Property righto In the   means of
��� i :
Can and
Bar mine
draw the *���
Beer, Ak�� Porttx through wood
reUining the   same taste as if
in the Brewery.
production, which funcUon as capital under the
Nicely  furnished   rooms
first-class dining room in c<
��r'vHrWWP'M^ vJtfWli*��W'
In spite of the fact
written titles of oWMahip of their
granted to the capitalists by
Inatrnaaent and defender, the
capitalist State.   Those
strenuous and    repressive
enaa-    were used to prevent the
*^vraaa "v,��    isnn^Fnav-fW^r   sjnw^wwpnwaai - wmmmw
any   ���iiiiali sals'" mi
last Do    agi^    t.Sjnny^ "~"fl7
autocracy had expected.   There ��s��
between twenty and thirty
m i
y wpposed to the
th property
dividual to indivMeal
age   of    the   opportunity afforded
them to denounce the Caar from the
JfJjgrTlai W
ltnif!,"��*,1! ~
��� ��� ���-.-��*- ��������� a a ��� ���
'     "
.  .
-..������    ���  ���   mW��M>.MMM*'M*  M.T .���,.  -��������
M.<,.��V*,..,_4*.     *+**/** ��->*   1^.11   !��l..'ll* .��������� ���
ii \WiVMO'M& ^tlB^iA&MmWf' 4HT.     -
VAW ir.i. mi
�� nervous, loving
mother, "and can't- do hard worl
||.    entfYTeeVdrehdfnfly worried abo{
> ..
\<z>, ry,{ IS I
"I    "I II IJ
ind dreads ita   af-
i. .aTblch ~cnnVUelr
t want the trade of tint Unfonffl
..    JhWto obtain the ��try best- of SnfW
W* at a moderate price.   We carry a complete and
^Up-to-date stock of mens clothing nnd farn^ahings
Including some lines branded with  thHUnion
.   -p^J.   We charge no fancy prices.   Beery cnei
totner is assured of a square
��.;<'.mJT"_ j"    .,r   tsection in
jijj��*j isaaaft
;�� <. i
.  (
Cl^Cgist3al4ea :wood^Pb?��
the business man or
Confronts the Children of factory boss, who In turn    Inspects
the Proletariat   Under the the lad and Interrogates him to vef>
Tyranny of  OspttaHst ify his mother's claims, and fiinally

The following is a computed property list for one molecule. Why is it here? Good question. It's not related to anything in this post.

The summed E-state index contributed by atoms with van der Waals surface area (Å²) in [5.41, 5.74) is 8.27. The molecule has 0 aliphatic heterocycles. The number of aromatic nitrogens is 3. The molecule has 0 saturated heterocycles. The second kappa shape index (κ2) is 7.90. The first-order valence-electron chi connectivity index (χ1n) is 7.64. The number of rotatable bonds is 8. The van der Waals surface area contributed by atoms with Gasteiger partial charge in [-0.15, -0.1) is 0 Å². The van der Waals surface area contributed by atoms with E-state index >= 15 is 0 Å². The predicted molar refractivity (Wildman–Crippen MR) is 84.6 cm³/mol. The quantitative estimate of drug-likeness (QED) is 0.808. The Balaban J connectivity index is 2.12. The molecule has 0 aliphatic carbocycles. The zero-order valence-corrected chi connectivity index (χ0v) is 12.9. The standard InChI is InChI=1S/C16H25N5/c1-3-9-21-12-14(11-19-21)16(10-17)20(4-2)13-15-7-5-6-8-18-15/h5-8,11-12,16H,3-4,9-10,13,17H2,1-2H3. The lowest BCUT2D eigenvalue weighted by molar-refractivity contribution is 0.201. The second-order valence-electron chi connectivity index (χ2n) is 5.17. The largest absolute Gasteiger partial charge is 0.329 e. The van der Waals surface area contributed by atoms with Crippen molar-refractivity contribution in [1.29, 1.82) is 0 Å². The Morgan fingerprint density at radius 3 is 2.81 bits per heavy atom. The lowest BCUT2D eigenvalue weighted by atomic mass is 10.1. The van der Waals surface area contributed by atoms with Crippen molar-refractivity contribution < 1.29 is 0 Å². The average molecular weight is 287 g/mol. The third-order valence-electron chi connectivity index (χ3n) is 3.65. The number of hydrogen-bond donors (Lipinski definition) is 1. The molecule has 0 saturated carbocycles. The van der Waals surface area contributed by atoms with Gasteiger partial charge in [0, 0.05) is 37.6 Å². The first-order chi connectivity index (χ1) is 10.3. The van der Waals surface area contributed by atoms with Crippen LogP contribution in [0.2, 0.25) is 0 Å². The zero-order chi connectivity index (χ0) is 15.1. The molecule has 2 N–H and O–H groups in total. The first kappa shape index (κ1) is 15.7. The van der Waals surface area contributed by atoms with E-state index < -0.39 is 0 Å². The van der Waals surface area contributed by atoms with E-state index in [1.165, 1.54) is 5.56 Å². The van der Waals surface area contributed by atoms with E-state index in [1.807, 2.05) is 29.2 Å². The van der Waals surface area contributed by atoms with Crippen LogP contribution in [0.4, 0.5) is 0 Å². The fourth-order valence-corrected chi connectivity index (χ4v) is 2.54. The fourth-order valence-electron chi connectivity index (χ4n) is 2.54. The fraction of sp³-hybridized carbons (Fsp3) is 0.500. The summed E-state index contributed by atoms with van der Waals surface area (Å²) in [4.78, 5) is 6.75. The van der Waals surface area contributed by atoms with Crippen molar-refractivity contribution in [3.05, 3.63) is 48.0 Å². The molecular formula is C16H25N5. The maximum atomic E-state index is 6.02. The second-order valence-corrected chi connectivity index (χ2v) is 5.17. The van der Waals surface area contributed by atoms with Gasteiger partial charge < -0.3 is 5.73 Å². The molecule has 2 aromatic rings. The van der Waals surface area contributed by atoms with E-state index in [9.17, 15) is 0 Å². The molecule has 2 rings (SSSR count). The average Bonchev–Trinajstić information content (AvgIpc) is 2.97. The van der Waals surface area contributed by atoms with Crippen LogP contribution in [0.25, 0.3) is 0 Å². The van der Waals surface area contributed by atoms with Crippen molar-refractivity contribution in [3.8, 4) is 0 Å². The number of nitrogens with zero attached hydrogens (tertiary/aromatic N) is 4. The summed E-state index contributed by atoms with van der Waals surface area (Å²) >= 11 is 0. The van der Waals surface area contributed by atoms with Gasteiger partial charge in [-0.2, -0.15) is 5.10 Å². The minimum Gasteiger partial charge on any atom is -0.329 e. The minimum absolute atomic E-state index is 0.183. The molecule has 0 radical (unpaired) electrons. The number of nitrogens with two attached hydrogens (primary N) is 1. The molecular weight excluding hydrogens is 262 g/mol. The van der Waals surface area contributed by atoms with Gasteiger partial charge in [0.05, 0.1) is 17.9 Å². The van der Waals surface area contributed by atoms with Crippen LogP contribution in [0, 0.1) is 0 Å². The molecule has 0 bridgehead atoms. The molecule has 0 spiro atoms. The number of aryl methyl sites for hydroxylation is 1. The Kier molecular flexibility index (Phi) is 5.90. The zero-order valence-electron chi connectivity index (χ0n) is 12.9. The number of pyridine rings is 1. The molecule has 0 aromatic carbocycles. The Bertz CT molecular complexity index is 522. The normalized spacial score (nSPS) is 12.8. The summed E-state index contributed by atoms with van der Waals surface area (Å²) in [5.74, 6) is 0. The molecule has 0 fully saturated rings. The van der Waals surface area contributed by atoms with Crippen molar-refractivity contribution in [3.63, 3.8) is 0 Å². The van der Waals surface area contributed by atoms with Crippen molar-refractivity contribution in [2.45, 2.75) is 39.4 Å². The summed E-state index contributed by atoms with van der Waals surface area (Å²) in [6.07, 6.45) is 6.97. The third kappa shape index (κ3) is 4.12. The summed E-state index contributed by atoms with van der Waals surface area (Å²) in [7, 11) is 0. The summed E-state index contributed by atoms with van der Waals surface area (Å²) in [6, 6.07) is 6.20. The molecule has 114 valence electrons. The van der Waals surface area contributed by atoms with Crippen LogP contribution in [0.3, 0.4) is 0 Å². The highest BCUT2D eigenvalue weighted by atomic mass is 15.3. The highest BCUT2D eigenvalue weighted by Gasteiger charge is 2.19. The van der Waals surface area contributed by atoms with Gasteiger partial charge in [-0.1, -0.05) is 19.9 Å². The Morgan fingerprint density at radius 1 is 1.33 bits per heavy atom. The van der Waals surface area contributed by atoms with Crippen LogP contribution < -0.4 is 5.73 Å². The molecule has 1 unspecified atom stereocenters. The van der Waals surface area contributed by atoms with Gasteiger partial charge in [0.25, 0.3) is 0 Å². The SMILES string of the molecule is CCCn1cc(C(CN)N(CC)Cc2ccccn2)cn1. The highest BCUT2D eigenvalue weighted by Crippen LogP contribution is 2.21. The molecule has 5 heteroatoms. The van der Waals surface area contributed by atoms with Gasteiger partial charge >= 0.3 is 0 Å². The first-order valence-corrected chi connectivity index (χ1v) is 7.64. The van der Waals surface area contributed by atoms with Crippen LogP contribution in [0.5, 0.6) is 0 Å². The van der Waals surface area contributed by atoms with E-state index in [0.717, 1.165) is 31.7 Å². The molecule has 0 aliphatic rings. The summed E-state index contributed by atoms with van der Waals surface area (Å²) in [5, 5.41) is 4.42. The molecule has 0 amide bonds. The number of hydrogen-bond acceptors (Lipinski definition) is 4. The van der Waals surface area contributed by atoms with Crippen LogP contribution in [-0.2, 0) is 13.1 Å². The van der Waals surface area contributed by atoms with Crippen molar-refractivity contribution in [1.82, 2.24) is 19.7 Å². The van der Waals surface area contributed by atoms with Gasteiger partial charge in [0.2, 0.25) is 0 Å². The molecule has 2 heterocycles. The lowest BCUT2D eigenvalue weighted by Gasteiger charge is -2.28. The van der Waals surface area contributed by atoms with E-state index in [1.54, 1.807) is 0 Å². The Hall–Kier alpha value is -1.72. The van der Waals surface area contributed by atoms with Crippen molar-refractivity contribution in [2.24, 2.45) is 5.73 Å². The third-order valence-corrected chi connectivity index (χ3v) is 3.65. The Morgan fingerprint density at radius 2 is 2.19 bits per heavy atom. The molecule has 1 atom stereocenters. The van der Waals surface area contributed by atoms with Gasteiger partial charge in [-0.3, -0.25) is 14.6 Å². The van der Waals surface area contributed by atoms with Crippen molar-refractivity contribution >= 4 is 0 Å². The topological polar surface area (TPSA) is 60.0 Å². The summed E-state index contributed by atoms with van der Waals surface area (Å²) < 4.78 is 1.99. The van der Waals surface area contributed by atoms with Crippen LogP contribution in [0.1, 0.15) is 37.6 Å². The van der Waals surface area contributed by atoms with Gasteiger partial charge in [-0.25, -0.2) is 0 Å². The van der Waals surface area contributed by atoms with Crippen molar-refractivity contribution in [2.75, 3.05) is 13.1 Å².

le��ia��mi,lamai^SMtLlamy ^pajr--ean
Consider the Darren prospect    of
the average hoy who faces the world
to-day.   If he the son of n working-
man his father Is able to do little
m the way of airing him a start.
yUe does not go to college, nor even
to high school, but. has to be satis-
fled with what he can get in the lower grades, for aa soon as he has physical growth enough to work he must
And something to do, so that he
may help support the family.
His father hag no Influence and
can get no preferred employment
for him at the expense of some other
hoy, so he thankfully accepts any
kind of service that he may be allowed to perform.
How hard It is to find a place for
that boy of yours!
What to do with the Boy.
"What shall we do with Johnny?"
is the question of the anxious moth-
^ long before her boy ia ripe for the
manet. ;.��t<\ .���,,
e child Is weak, yon know"
him."   ���,
What a picture!    Tet so commc
that tne multitude  -fl��   not.see
This mother numbered by the thoi
sands many times eve�� Instinctive!
understands  the capitalist    system,
feels its crueUr and dreads Ita.  nfl
prachinc WrY
shadows upon* ne
heart. J'     T
Nothing can be sadder than to
the mother take her boy by the ha;
and start to town with him to
die bias off as merchandise to so:
one who has use for a child slsve
To know Just how that feels o
must have had precisely    that e:
The mother looks down so fondly
and caressingly upon her boy, an$        The   working hand la    what    Is
he looks np into her eyes so timidif    needed for the capitalist tool and so
an^sh^e^plalns hag    the human must be reduced to the
No head, no heart, no soul���aim-
ply a hand.
A thousand hands to one brain���
the hands of the worklngmen, the
brain of a capitalist.
This Is capitalism!
And this system Is supported alternately by the Republican party and
the Democratic party.
These two parties relieve each
other h*
capitalist system re-
���'" >a '     ��,     I M'        1
rule, of master and slave,   o
and vice, of poverty and
��, of cruelty and  crime,
Jtlrti. qf freedom, the d%wn of. hi
again the following week, but that
he does not think he can use the
Well, what finally becomes of the
boy? He Is now grown, his mother's worry Is long since ended* as the
grass grows where she sleeps���and
he, the boy? Why, he's a factory
hand���a "hand," mind you, and he
gets a dollar and a quarter a day
when the factory is running.
That la all he will ever get. ,,
He la an industrial life prisoner
���no pardoning power for him in
the capitalist system.
No sweet home, no beautiful, wife,
no happy children, no hooka, no flowers, no pictures, no comrades, no
love, no Joy for him.
Just a hand! A human factory
President Onanpprs to, the
at the A. P. of L.
at Norfolk, Va.
"The Union Label is at
t they   guarantee of better conditions
has no business. It cannot produce
profit by any process of capitalist